Recently, we reported specific copper binding to the N-terminal GFLD (Figure 2B; Baumkötter et al., 2014). Here, copper (II) was found to adopt the same ligand geometry with however two protein ligands (His108 and His110) in a flexible hairpin loop also involved in Heparin binding and putatively three water ligands (mimicked in the crystal by an aspartate of a symmetry contact). Binding affinity as determined by isothermal titration calorimetry (ITC) is in the low nanomolar range (KD of 28 nM) almost as high as to CuBD. Copper-binding to the GFLD again correlates with the reduction of a neighboring disulfide bridge (Cys98-Cys105) pointing to redox-activity also of this site. Furthermore, the match of geometry and functionality is suggestive for a complementation of the two copper-binding sites by either a conformational change within the E1 domain into a “closed” conformation (Figure 2C) or by dimerization of two “open” E1 domains in trans (Figure 2D). In line, conformational flexibility within the E1 domain has been validated recently (Hoefgen et al., 2015). In contrast to the CuBD and E2 domains, no binding to the GFLD could be detected for zinc ions (Baumkötter et al., 2014).
The E2 domain (Dahms et al., 2012), which like E1 binds strongly to copper (KD of 13 nM) and with low affinity to zinc (KD of 3.9 μM; with some uncertainties of the ITC measurements) harbors two or three different metal binding sites, here designated as M1–3 (also see Table 1). Both metals bind to the same evolutionary conserved site (denoted as M1) within the APP family and due to the more than 100 times lower affinity, zinc (II) cannot compete for copper (II) binding in vitro. In X-ray structures of the metal-bound E2 domain the M1 site is found central to the coiled-coil like fold and consists of four histidines (His388, His457, His507 and His511 for APP770 numbering) spread on three helices (αB, αC and αD; Figures 3A,B; Dahms et al., 2012). The ligand coordination has been described as tetrahedrally-distorted square planar geometry (although a fifth ligand is missing here compared to the E1 copper binding sites). Notably, in contrast to the GFLD and CuBD, no redox-activity has been observed for the M1 site. The central location of the M1 site enables a metal dependent conformational switch within the E2 domain with a 12° bending of the helical rod (Figure 3C) and bending correlates with an increased rigidity and thermostability of the E2 domain.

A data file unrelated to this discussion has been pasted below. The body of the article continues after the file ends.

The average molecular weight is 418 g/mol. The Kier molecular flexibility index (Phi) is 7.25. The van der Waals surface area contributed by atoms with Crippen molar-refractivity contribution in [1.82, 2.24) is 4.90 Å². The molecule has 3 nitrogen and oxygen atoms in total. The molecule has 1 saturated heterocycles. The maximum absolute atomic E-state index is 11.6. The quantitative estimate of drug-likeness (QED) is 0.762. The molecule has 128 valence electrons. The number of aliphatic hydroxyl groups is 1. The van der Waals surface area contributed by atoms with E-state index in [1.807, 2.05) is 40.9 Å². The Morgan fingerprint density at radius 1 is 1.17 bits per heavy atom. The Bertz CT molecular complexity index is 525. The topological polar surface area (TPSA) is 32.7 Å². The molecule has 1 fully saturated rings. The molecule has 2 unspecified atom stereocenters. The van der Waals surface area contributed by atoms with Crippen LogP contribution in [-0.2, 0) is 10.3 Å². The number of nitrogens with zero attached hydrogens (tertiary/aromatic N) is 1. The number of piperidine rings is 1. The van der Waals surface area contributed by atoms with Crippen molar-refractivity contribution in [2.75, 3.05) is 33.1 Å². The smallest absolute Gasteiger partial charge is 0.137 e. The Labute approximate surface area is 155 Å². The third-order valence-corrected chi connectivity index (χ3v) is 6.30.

Figure 3. Metal binding to the E2 domain. (A) The copper (II) binding site in the center of the coiled-coil like human E2 domain (PDB code: 3UMK). The four histidine ligands are spread on three different helices. (B) Structure of the complete human E2 domain bound to copper (II). (C) Superposition of E2-Cu(II) with the respective apo form (PDB code: 3NYJ) highlighting the metal induced conformational change. (D) Superposition of E2-Cu(II) with a dimeric APLP1 E2 domain in complex with a heparin hexa-saccharide (PDB code: 3qmk). Heparin binds in a 1:2 molar ratio and occupies the copper (II) binding site.
Copper binding to the E2 domain was reported to stimulate heparin binding, which might be of physiological importance by modulating APP binding to the extracellular matrix during brain development (Dienemann et al., 2015). However, in an X-ray structure of dimeric human APLP1 E2 domain bound to a heparin-hexasaccharide, the M1 site is destroyed and the four histidines are involved in carbohydrate binding instead (Lee et al., 2011). Here, the E2 domain is bent in an orthogonal direction by 13° due to dimer formation that allows the accommodation of the ligand in the dimer interface in a 2:1 protein to ligand ratio (Figure 3D).
Binding to the M2 site within the E2 domain has been analyzed by competitive cadmium displacement studies similar to analysis of M1 (Dahms et al., 2012). Thereby, cadmium was only partially replaced by zinc, but not by copper. However, no further functional studies validated its functional or structural relevance yet.
Two other more recent studies suggested a zinc binding site in the APLP1 E2 domain (between M1 and M2 of APP E2: APLP1 residues His430, His433, His450 and His452) to regulate homo- and hetero-dimerization with APP and APLP2 (Mayer et al., 2014, 2016). Notably, only three of the four histidine residues involved in binding are conserved in APP and APLP2 (Table 1). However, as mutations of single histidine residues only had a minor impact on APLP1 cell adhesion features, it appears reasonable to postulate that binding of zinc to the M3 site might affect APP and APLP2 function in a similar manner. Moreover, specific dimerization implies complementation of metal coordination in trans, which would require a different dimerization as observed in the X-ray structure with heparin. Such zinc mediated dimerization was observed in a crystal contact of another recent APLP1 E2 structure bound to a heparin dodecasaccharide (Dahms et al., 2015), which however, was mediated again by other surface exposed histidines. Therefore, the structural and physiological consequences of copper and zinc binding to the E2 domain appear still highly controversial and need further investigations.